- Kathryn Patterson
The Braves Want to Move Where???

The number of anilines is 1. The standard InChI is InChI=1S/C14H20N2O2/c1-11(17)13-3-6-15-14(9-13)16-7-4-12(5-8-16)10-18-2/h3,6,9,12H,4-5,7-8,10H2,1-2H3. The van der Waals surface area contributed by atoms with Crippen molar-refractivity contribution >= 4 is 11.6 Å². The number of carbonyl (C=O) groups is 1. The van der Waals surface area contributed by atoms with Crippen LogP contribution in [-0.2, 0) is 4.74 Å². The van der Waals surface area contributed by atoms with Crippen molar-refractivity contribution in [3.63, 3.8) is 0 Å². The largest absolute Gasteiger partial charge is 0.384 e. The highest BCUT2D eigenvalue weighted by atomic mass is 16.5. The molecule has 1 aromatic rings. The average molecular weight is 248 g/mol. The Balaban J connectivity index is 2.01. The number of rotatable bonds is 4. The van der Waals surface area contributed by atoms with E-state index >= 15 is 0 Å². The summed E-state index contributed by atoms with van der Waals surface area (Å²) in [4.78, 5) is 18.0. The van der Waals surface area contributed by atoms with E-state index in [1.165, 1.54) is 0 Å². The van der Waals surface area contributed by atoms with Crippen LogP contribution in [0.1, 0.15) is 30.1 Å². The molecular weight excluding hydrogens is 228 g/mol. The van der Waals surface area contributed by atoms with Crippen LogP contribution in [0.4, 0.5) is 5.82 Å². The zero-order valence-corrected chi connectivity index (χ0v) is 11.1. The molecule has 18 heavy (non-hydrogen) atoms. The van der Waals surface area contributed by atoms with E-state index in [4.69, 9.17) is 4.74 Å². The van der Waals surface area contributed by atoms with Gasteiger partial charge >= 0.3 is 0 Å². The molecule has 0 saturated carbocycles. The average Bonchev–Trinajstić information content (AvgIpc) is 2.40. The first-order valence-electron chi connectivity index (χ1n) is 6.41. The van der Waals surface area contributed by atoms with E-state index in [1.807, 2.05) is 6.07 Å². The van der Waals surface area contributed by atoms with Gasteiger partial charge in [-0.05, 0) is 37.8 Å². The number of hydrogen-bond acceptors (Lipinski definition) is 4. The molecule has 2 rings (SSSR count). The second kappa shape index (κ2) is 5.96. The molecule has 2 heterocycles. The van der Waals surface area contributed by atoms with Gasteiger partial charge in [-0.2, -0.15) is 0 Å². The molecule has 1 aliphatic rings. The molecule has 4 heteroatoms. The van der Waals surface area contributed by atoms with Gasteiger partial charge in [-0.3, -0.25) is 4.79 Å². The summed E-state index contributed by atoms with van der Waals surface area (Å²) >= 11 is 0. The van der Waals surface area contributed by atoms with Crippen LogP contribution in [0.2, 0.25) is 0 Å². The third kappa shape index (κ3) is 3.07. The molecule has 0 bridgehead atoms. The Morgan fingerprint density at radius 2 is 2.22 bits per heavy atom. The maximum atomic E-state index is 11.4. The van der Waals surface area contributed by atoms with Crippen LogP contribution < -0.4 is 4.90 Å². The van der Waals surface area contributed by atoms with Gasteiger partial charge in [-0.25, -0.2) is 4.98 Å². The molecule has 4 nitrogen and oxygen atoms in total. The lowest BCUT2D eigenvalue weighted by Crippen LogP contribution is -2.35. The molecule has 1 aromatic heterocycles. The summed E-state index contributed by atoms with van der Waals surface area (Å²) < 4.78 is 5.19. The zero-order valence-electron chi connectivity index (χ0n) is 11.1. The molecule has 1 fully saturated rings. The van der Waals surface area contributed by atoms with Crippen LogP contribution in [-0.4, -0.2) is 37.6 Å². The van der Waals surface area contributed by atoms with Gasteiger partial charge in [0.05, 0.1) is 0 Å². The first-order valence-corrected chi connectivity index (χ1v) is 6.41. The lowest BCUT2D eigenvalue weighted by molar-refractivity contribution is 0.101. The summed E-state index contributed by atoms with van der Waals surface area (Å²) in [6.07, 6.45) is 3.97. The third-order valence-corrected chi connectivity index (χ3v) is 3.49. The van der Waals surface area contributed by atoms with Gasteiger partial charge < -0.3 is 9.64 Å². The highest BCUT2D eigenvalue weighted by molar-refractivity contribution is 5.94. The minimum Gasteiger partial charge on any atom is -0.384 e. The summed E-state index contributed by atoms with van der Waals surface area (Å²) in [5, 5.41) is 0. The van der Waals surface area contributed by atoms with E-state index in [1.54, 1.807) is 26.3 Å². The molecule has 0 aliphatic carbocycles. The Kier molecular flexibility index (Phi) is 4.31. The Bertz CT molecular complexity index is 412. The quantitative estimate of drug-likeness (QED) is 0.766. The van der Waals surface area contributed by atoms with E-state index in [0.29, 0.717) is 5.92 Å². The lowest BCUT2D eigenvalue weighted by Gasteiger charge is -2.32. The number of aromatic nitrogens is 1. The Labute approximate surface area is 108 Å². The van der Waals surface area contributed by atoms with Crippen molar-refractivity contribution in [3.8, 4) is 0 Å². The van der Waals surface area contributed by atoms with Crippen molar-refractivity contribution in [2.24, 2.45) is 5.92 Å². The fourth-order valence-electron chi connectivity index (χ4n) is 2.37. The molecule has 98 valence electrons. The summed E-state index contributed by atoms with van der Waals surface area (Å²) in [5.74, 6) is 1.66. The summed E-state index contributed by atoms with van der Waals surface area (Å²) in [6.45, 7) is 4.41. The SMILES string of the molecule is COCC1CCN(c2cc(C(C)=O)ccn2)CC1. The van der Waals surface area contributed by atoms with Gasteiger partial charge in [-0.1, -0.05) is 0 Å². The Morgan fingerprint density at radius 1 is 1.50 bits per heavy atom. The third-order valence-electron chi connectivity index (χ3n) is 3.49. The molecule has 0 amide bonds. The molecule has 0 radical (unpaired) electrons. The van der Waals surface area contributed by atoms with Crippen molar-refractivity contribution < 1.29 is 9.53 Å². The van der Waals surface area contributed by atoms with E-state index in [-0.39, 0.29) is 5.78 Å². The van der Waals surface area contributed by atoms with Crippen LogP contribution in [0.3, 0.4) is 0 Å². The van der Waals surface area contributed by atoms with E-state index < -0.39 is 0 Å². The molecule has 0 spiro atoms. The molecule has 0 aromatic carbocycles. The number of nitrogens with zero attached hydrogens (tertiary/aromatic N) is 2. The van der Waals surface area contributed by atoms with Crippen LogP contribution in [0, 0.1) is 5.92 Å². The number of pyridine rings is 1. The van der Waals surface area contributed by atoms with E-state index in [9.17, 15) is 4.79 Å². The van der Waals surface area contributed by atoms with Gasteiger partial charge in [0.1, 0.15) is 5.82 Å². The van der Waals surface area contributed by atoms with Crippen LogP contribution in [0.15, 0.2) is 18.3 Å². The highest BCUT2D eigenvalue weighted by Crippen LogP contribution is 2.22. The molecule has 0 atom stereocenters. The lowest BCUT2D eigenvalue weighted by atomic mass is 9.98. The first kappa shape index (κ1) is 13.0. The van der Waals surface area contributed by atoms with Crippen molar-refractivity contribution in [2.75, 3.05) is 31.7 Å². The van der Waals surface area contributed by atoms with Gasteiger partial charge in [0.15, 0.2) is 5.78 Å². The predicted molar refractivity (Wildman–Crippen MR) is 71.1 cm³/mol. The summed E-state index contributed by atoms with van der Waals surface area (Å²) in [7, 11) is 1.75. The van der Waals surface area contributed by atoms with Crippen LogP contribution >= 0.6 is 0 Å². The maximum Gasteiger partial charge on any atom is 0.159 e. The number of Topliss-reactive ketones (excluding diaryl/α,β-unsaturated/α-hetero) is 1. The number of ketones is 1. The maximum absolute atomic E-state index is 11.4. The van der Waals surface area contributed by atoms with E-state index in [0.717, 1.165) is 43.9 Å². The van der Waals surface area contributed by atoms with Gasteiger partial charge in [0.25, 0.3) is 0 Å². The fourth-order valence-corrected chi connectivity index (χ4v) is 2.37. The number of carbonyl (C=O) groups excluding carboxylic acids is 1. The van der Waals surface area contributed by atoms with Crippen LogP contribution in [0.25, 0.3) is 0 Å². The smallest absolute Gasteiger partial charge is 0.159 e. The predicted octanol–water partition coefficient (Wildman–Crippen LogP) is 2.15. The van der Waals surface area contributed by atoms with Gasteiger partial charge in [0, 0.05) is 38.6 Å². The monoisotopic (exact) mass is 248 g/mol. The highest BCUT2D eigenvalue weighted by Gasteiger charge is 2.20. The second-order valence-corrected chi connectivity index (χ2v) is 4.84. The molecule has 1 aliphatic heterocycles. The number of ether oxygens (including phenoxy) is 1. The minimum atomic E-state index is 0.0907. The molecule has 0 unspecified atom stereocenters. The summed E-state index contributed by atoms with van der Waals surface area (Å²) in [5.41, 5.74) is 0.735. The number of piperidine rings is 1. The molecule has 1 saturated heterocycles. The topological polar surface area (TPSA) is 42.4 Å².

Last week, I read an announcement that the Atlanta Braves are building a new stadium in Cobb County. The verbiage on the announcement strongly implied that the new stadium will bring in an abundance of tax money, improve the economic conditions in the immediate area, create several high-paying jobs, and act like a cash cow for the county. All Cobb County needs to do is contribute $300 million towards the construction costs. I am not a baseball fan. I don't have anything against the sport, I just don't find it interesting. So I felt neutral on the idea of a new Braves stadium in Cobb. But the idea of spending $300 million on a private investment? I am not neutral on that. My first thought on the situation was if a sports stadium is such a fantastic money maker, then why would private business want to share in the profit? I know some stadium have done nothing but drain money from the surrounding area. For example, Kings County in Washington is still paying on the King Dome, a structure that was demolished in 2000, but the bonds will not be paid off until 2016. On the other side of the country, New Jersey won't finish paying off the bonds on the now demolished Meadowlands Sports Complex until 2025. Turning to the Internet, I searched for data on the financial ramifications of a stadium on the local economy. I found several studies that looked at several cities over various time spans. But all the studies concluded the same thing. In a best case scenario, a stadium manages to break even over the decades, with no discernible increase on the economic growth in the surrounding community. Yet even in the best case scenario, a sports stadium consumes funds that could be used for more profitable opportunities. In the worst case scenario, the stadium slows down economic growth in the surrounding community, sucks up tax dollars, and leaves the citizens with an enormous bill that requires years to pay off. All in all, I hope the county commissioners vote either no to the stadium, or put up a public referendum. Because I don't want to leave a $226 million legacy that future generations must pay. ($226 million was the amount remaining on the Meadowlands Sport Center in 2010.)